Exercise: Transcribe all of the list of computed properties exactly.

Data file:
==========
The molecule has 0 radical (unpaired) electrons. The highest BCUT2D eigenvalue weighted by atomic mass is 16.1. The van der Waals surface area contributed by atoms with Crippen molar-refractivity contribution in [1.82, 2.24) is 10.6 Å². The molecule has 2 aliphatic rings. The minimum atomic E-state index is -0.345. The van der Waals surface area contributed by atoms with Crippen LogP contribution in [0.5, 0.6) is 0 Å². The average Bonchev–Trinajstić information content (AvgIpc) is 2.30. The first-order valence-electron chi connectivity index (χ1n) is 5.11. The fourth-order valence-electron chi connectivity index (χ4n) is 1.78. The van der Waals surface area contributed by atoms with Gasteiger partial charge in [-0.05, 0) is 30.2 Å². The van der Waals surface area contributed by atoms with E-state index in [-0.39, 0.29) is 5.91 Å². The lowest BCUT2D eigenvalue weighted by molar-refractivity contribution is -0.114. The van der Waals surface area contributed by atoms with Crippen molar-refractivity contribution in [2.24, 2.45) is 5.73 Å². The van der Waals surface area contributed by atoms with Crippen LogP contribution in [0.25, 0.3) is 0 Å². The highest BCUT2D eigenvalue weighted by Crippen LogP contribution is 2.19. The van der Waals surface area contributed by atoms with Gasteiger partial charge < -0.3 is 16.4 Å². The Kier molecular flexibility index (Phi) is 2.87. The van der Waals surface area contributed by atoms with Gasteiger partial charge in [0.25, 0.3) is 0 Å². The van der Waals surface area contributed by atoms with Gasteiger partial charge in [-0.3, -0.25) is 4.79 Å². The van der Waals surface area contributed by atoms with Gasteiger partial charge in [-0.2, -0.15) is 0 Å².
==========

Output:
The molecule has 0 radical (unpaired) electrons. The highest BCUT2D eigenvalue weighted by atomic mass is 16.1. The van der Waals surface area contributed by atoms with Crippen molar-refractivity contribution in [1.82, 2.24) is 10.6 Å². The molecule has 2 aliphatic rings. The minimum atomic E-state index is -0.345. The van der Waals surface area contributed by atoms with Crippen LogP contribution in [0.5, 0.6) is 0 Å². The average Bonchev–Trinajstić information content (AvgIpc) is 2.30. The first-order valence-electron chi connectivity index (χ1n) is 5.11. The fourth-order valence-electron chi connectivity index (χ4n) is 1.78. The van der Waals surface area contributed by atoms with Gasteiger partial charge in [-0.05, 0) is 30.2 Å². The van der Waals surface area contributed by atoms with E-state index in [-0.39, 0.29) is 5.91 Å². The lowest BCUT2D eigenvalue weighted by molar-refractivity contribution is -0.114. The van der Waals surface area contributed by atoms with Crippen molar-refractivity contribution in [2.24, 2.45) is 5.73 Å². The van der Waals surface area contributed by atoms with Crippen LogP contribution in [0.25, 0.3) is 0 Å². The highest BCUT2D eigenvalue weighted by Crippen LogP contribution is 2.19. The van der Waals surface area contributed by atoms with Gasteiger partial charge < -0.3 is 16.4 Å². The Kier molecular flexibility index (Phi) is 2.87. The van der Waals surface area contributed by atoms with Gasteiger partial charge in [0.25, 0.3) is 0 Å². The van der Waals surface area contributed by atoms with Gasteiger partial charge in [-0.3, -0.25) is 4.79 Å². The van der Waals surface area contributed by atoms with Gasteiger partial charge in [-0.2, -0.15) is 0 Å².